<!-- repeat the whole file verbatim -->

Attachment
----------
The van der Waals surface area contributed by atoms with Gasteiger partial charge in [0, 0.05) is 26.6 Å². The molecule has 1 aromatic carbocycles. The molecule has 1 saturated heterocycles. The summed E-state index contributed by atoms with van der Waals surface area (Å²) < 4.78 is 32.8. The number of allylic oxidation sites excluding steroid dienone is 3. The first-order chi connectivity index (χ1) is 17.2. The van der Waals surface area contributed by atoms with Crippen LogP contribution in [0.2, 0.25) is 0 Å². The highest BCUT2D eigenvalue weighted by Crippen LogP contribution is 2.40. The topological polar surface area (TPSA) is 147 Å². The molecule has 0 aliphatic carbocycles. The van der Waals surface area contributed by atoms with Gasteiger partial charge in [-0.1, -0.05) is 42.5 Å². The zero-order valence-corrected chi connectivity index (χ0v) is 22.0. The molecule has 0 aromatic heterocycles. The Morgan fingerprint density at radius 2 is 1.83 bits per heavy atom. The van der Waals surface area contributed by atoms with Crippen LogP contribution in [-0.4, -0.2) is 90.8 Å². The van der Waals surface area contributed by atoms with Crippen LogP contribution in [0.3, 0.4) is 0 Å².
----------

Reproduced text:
The van der Waals surface area contributed by atoms with Gasteiger partial charge in [0, 0.05) is 26.6 Å². The molecule has 1 aromatic carbocycles. The molecule has 1 saturated heterocycles. The summed E-state index contributed by atoms with van der Waals surface area (Å²) < 4.78 is 32.8. The number of allylic oxidation sites excluding steroid dienone is 3. The first-order chi connectivity index (χ1) is 17.2. The van der Waals surface area contributed by atoms with Crippen LogP contribution in [0.2, 0.25) is 0 Å². The highest BCUT2D eigenvalue weighted by Crippen LogP contribution is 2.40. The topological polar surface area (TPSA) is 147 Å². The molecule has 0 aliphatic carbocycles. The van der Waals surface area contributed by atoms with Gasteiger partial charge in [-0.1, -0.05) is 42.5 Å². The zero-order valence-corrected chi connectivity index (χ0v) is 22.0. The molecule has 0 aromatic heterocycles. The Morgan fingerprint density at radius 2 is 1.83 bits per heavy atom. The van der Waals surface area contributed by atoms with Crippen LogP contribution in [-0.4, -0.2) is 90.8 Å². The van der Waals surface area contributed by atoms with Crippen LogP contribution in [0.3, 0.4) is 0 Å².